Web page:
There’s no question that asking banks for seasonal financing can be stressful. Banks know that the pressure of cyclical down times often translates into financial strain. Nonetheless, year-round commitment is necessary for seasonal businesses and planning ahead can help ease financing stress. Regardless of when peak season hits for your business, all businesses thrive when revenue is used to fuel growth rather than cover past expenses.
1. How will business expenses be covered in the off-season?
A fundamental question: how will your business survive the offseason? Whether or not your business shuts down completely in the offseason, year-round expenses such as utility bills, rent, as well as salaries for yourself and maybe some year-round staff need to be covered. Minimizing short-term debt is key, setting your focus, instead, on long-term financing needs. The best options for off-season expenditure coverage are revenue from the previous peak and small business financing. 

  • Past Revenue: Ideally, some revenue can be used to cover downtime expenses with most left over to reinvest in the next peak business cycle. However, covering too many downtime costs through past revenue can be a trap that inhibits long-term growth.
  • Small business financing: Small business financing is an ideal solution to give you some room to cover expenses and focus on building your business’ future. It’s best to weigh your financing options before you’re in between a financial rock and a hard place. Not only does this signal good planning and a long-term success- focused approach but it also protects you from rushing into a predatory financing model.
  • *Note on short term debt (i.e. credit cards): If you are covering long term and recurrent expenses through short-term debt, you risk long-term inhibited growth. Being held back by debt will prevent you from orienting your business plan towards the future and planning for growth.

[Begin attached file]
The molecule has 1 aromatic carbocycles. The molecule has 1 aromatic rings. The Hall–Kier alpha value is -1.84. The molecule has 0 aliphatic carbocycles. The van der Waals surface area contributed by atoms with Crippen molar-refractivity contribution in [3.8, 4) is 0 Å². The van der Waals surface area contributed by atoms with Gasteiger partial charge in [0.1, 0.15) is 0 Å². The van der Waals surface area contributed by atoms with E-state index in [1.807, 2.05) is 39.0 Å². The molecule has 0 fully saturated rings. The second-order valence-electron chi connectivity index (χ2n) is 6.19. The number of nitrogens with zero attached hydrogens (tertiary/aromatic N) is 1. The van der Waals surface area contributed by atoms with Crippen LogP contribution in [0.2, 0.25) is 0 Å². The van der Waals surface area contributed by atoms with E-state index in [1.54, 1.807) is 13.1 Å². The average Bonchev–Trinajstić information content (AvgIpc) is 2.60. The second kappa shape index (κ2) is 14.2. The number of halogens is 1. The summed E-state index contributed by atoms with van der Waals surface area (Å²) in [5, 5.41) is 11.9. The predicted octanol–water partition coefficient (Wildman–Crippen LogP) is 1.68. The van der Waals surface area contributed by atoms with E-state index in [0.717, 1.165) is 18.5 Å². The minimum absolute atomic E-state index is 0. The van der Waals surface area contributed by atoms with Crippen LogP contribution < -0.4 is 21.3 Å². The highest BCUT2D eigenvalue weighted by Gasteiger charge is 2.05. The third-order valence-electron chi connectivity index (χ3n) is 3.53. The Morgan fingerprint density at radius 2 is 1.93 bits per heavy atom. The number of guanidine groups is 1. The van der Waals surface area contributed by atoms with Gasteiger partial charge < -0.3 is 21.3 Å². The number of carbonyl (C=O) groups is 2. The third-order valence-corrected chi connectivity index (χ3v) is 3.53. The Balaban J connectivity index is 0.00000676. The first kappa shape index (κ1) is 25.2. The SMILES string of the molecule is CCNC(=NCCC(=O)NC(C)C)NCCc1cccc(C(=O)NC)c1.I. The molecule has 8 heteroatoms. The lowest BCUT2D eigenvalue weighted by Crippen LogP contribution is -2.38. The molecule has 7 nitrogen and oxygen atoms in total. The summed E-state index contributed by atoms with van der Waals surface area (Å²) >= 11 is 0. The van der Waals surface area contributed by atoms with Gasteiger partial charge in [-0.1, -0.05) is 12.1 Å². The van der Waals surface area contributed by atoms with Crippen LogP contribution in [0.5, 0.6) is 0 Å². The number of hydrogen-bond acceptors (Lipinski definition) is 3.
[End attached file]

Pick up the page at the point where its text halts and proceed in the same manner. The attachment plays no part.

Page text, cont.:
2. What are off-season revenue-generating options you have considered?
Though your specific business model may be seasonal – the brand you’re trying to create is not. Finding off-season revenue-generating options that work to build your business but also help cover downtime costs demonstrates a proactive approach to planning and conducting your business plan. Thinking about how you can repurpose your space or provide other services year-round can help secure a steady cash flow, alleviate some financing stress and increase the likelihood to get approved for financing.
3. What is your operational peak-season cash flow requirement?
What is it going to take to get your business up and ready for peak season? This is where a steady revenue is an absolute necessity because no business can fuel up and succeed in peak season without cash to re-invest. What banks are trying to figure out is whether your business will be able to take advantage of peak sales times, advertising, stocking up, staffing etc. when the time comes. This helps them gage whether or not you have broadly considered the scope of your business and have a long term approach to building your business rather than just using financing to cover low periods.
4. What are the risks of seasonal failure?
Seasonal businesses can fail for a variety of reasons. Being aware of the risks and learning how to recognize signs of oncoming slumps early on can help mitigate the negative trajectory of a failed season. Poor weather is one type of seasonal failure, that’s very difficult to gage in advance. Management interviews and planning need to account for the potential of seasonal failure and adopt a flexible approach to preparation. This can include finding out whether stock up orders can be cancelled, how susceptible the business itself is to cancellations, timing of production  (i.e. well in advance versus shortly before peak season) and what does staffing look like/can this be scaled back in the event of seasonal failure?
5. What information is available for the bank to monitor its seasonal loan?
The bank will certainly want to be a part of the loan process in so far as monitoring financing regularly. Doing this by itself however, is not alone enough. Most banks will want to touch base with the borrower frequently. This opportunity also lends itself to discussing business progress and issues that may have come up. In addition to this, the bank will require regular reports on sales and progress among other things.

Getting the right funding you needs means viewing your business as a year-round project. Show lenders that you have a broad outlook onto the cyclical nature of your business by using off-season times to grow your business, increase efficiency and expand the outreach of your business. Optimize your revenue during peak season and use this to re-invest in your business. Thinking of your business as year-round rather than focusing only on peak season will help you keep solid goals in mind so you can plan better for future business opportunities.
 
By Juliana Schneider